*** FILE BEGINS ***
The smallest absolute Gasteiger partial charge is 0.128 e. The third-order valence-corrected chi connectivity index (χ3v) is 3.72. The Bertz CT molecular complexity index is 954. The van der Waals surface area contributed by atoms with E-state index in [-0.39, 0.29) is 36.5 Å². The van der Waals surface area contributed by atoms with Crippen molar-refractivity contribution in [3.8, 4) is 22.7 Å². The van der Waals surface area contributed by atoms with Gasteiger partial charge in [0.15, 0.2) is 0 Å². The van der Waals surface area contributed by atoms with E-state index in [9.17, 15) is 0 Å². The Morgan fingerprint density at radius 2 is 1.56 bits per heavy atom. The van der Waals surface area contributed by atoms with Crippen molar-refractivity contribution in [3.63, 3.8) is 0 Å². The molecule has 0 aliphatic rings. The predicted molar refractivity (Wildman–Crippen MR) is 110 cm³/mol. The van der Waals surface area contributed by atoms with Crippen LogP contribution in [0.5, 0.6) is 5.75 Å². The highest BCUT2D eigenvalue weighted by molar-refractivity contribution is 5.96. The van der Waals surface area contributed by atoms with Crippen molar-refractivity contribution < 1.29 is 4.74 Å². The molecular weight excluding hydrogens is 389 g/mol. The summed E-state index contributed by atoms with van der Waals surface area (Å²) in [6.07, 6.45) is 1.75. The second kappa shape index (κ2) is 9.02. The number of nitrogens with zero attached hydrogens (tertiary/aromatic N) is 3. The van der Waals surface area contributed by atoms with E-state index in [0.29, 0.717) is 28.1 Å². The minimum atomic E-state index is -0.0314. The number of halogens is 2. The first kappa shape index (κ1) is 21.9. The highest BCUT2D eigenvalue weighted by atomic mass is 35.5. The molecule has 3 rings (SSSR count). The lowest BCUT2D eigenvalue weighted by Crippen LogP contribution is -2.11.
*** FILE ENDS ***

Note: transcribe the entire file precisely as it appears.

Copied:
The smallest absolute Gasteiger partial charge is 0.128 e. The third-order valence-corrected chi connectivity index (χ3v) is 3.72. The Bertz CT molecular complexity index is 954. The van der Waals surface area contributed by atoms with E-state index in [-0.39, 0.29) is 36.5 Å². The van der Waals surface area contributed by atoms with Crippen molar-refractivity contribution in [3.8, 4) is 22.7 Å². The van der Waals surface area contributed by atoms with Gasteiger partial charge in [0.15, 0.2) is 0 Å². The van der Waals surface area contributed by atoms with E-state index in [9.17, 15) is 0 Å². The Morgan fingerprint density at radius 2 is 1.56 bits per heavy atom. The van der Waals surface area contributed by atoms with Crippen molar-refractivity contribution in [3.63, 3.8) is 0 Å². The molecule has 0 aliphatic rings. The predicted molar refractivity (Wildman–Crippen MR) is 110 cm³/mol. The van der Waals surface area contributed by atoms with Crippen LogP contribution in [0.5, 0.6) is 5.75 Å². The highest BCUT2D eigenvalue weighted by molar-refractivity contribution is 5.96. The van der Waals surface area contributed by atoms with Crippen molar-refractivity contribution < 1.29 is 4.74 Å². The molecular weight excluding hydrogens is 389 g/mol. The summed E-state index contributed by atoms with van der Waals surface area (Å²) in [6.07, 6.45) is 1.75. The second kappa shape index (κ2) is 9.02. The number of nitrogens with zero attached hydrogens (tertiary/aromatic N) is 3. The van der Waals surface area contributed by atoms with E-state index in [0.29, 0.717) is 28.1 Å². The minimum atomic E-state index is -0.0314. The number of halogens is 2. The first kappa shape index (κ1) is 21.9. The highest BCUT2D eigenvalue weighted by atomic mass is 35.5. The molecule has 3 rings (SSSR count). The lowest BCUT2D eigenvalue weighted by Crippen LogP contribution is -2.11.